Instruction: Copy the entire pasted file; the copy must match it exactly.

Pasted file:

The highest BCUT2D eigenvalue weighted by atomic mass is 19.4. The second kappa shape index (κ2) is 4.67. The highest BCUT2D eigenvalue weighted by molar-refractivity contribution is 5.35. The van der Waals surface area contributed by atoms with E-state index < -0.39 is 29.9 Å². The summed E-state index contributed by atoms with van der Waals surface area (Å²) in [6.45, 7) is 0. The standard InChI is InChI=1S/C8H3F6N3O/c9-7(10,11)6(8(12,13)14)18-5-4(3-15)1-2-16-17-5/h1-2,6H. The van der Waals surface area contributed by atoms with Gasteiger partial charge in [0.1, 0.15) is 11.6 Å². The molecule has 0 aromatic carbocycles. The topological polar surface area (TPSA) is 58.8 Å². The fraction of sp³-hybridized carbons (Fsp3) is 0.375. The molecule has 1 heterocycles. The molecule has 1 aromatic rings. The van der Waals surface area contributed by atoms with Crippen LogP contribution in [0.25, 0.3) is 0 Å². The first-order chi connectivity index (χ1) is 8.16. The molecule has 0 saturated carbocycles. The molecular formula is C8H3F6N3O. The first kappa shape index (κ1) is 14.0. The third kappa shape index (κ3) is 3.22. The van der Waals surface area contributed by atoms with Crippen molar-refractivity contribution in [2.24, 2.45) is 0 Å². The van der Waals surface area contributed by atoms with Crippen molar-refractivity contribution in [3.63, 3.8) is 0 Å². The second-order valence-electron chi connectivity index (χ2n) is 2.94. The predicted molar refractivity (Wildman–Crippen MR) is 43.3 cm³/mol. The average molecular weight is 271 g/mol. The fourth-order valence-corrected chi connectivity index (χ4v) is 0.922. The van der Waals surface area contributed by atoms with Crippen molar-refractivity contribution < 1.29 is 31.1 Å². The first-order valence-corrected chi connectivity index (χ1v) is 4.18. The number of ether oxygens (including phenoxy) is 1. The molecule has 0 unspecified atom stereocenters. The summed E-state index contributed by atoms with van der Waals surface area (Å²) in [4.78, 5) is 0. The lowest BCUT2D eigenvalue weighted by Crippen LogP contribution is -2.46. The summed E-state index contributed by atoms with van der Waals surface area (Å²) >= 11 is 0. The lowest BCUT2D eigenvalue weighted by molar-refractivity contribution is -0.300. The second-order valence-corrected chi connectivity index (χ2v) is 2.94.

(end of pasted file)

The highest BCUT2D eigenvalue weighted by atomic mass is 19.4. The second kappa shape index (κ2) is 4.67. The highest BCUT2D eigenvalue weighted by molar-refractivity contribution is 5.35. The van der Waals surface area contributed by atoms with E-state index < -0.39 is 29.9 Å². The summed E-state index contributed by atoms with van der Waals surface area (Å²) in [6.45, 7) is 0. The standard InChI is InChI=1S/C8H3F6N3O/c9-7(10,11)6(8(12,13)14)18-5-4(3-15)1-2-16-17-5/h1-2,6H. The van der Waals surface area contributed by atoms with Gasteiger partial charge in [0.1, 0.15) is 11.6 Å². The molecule has 0 aromatic carbocycles. The topological polar surface area (TPSA) is 58.8 Å². The fraction of sp³-hybridized carbons (Fsp3) is 0.375. The molecule has 1 heterocycles. The molecule has 1 aromatic rings. The van der Waals surface area contributed by atoms with Crippen LogP contribution in [0.25, 0.3) is 0 Å². The first-order chi connectivity index (χ1) is 8.16. The molecule has 0 saturated carbocycles. The molecular formula is C8H3F6N3O. The first kappa shape index (κ1) is 14.0. The third kappa shape index (κ3) is 3.22. The van der Waals surface area contributed by atoms with Crippen molar-refractivity contribution in [2.24, 2.45) is 0 Å². The van der Waals surface area contributed by atoms with Crippen molar-refractivity contribution in [3.63, 3.8) is 0 Å². The second-order valence-electron chi connectivity index (χ2n) is 2.94. The predicted molar refractivity (Wildman–Crippen MR) is 43.3 cm³/mol. The average molecular weight is 271 g/mol. The fourth-order valence-corrected chi connectivity index (χ4v) is 0.922. The van der Waals surface area contributed by atoms with Crippen molar-refractivity contribution < 1.29 is 31.1 Å². The first-order valence-corrected chi connectivity index (χ1v) is 4.18. The number of ether oxygens (including phenoxy) is 1. The molecule has 0 unspecified atom stereocenters. The summed E-state index contributed by atoms with van der Waals surface area (Å²) in [4.78, 5) is 0. The lowest BCUT2D eigenvalue weighted by Crippen LogP contribution is -2.46. The summed E-state index contributed by atoms with van der Waals surface area (Å²) >= 11 is 0. The lowest BCUT2D eigenvalue weighted by molar-refractivity contribution is -0.300. The second-order valence-corrected chi connectivity index (χ2v) is 2.94.